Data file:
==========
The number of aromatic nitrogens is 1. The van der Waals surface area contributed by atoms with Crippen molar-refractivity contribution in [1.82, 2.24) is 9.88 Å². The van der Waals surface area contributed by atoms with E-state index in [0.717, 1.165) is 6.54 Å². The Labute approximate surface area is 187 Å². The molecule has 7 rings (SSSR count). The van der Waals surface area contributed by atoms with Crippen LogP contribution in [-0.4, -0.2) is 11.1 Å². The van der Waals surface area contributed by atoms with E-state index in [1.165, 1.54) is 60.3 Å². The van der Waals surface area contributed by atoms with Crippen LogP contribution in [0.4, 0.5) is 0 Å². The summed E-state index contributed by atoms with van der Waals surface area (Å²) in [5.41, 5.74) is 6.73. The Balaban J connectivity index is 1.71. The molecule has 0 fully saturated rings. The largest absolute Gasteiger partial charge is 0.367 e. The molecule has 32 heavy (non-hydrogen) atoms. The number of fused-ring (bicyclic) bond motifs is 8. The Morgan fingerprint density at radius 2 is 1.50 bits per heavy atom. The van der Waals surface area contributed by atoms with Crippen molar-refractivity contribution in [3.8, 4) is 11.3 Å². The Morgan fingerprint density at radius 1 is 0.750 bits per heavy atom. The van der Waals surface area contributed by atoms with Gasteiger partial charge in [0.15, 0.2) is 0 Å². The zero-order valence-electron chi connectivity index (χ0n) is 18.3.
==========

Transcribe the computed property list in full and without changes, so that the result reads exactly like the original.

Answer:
The number of aromatic nitrogens is 1. The van der Waals surface area contributed by atoms with Crippen molar-refractivity contribution in [1.82, 2.24) is 9.88 Å². The van der Waals surface area contributed by atoms with E-state index in [0.717, 1.165) is 6.54 Å². The Labute approximate surface area is 187 Å². The molecule has 7 rings (SSSR count). The van der Waals surface area contributed by atoms with Crippen LogP contribution in [-0.4, -0.2) is 11.1 Å². The van der Waals surface area contributed by atoms with E-state index in [1.165, 1.54) is 60.3 Å². The van der Waals surface area contributed by atoms with Crippen LogP contribution in [0.4, 0.5) is 0 Å². The summed E-state index contributed by atoms with van der Waals surface area (Å²) in [5.41, 5.74) is 6.73. The Balaban J connectivity index is 1.71. The molecule has 0 fully saturated rings. The largest absolute Gasteiger partial charge is 0.367 e. The molecule has 32 heavy (non-hydrogen) atoms. The number of fused-ring (bicyclic) bond motifs is 8. The Morgan fingerprint density at radius 2 is 1.50 bits per heavy atom. The van der Waals surface area contributed by atoms with Crippen molar-refractivity contribution in [3.8, 4) is 11.3 Å². The Morgan fingerprint density at radius 1 is 0.750 bits per heavy atom. The van der Waals surface area contributed by atoms with Gasteiger partial charge in [0.15, 0.2) is 0 Å². The zero-order valence-electron chi connectivity index (χ0n) is 18.3.